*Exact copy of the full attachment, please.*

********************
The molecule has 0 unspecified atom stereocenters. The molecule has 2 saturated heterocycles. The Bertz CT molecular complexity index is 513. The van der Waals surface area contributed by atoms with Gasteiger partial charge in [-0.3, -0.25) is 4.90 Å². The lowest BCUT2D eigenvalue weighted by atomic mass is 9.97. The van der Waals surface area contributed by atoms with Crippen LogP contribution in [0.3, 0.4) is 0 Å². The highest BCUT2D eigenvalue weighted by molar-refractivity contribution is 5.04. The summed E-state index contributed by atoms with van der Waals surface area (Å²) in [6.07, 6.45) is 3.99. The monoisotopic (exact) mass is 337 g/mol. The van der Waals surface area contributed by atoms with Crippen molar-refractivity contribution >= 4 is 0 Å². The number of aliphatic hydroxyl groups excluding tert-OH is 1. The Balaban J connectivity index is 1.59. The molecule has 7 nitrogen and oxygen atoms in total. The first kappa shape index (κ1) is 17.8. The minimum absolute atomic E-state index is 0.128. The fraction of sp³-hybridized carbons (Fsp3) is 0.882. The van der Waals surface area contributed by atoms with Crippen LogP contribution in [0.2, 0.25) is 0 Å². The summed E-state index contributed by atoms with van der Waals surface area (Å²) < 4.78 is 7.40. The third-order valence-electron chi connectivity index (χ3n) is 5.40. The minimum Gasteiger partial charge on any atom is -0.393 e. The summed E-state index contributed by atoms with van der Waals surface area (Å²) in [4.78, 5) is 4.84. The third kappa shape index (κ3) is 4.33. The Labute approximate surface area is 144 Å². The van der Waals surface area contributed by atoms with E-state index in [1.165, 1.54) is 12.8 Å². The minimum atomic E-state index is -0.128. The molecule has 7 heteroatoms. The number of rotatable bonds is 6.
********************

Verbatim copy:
The molecule has 0 unspecified atom stereocenters. The molecule has 2 saturated heterocycles. The Bertz CT molecular complexity index is 513. The van der Waals surface area contributed by atoms with Gasteiger partial charge in [-0.3, -0.25) is 4.90 Å². The lowest BCUT2D eigenvalue weighted by atomic mass is 9.97. The van der Waals surface area contributed by atoms with Crippen LogP contribution in [0.3, 0.4) is 0 Å². The highest BCUT2D eigenvalue weighted by molar-refractivity contribution is 5.04. The summed E-state index contributed by atoms with van der Waals surface area (Å²) in [6.07, 6.45) is 3.99. The monoisotopic (exact) mass is 337 g/mol. The van der Waals surface area contributed by atoms with Crippen molar-refractivity contribution >= 4 is 0 Å². The number of aliphatic hydroxyl groups excluding tert-OH is 1. The Balaban J connectivity index is 1.59. The molecule has 7 nitrogen and oxygen atoms in total. The first kappa shape index (κ1) is 17.8. The minimum absolute atomic E-state index is 0.128. The fraction of sp³-hybridized carbons (Fsp3) is 0.882. The van der Waals surface area contributed by atoms with Crippen LogP contribution in [0.2, 0.25) is 0 Å². The summed E-state index contributed by atoms with van der Waals surface area (Å²) < 4.78 is 7.40. The third-order valence-electron chi connectivity index (χ3n) is 5.40. The minimum Gasteiger partial charge on any atom is -0.393 e. The summed E-state index contributed by atoms with van der Waals surface area (Å²) in [4.78, 5) is 4.84. The third kappa shape index (κ3) is 4.33. The Labute approximate surface area is 144 Å². The van der Waals surface area contributed by atoms with E-state index in [1.165, 1.54) is 12.8 Å². The minimum atomic E-state index is -0.128. The molecule has 7 heteroatoms. The number of rotatable bonds is 6.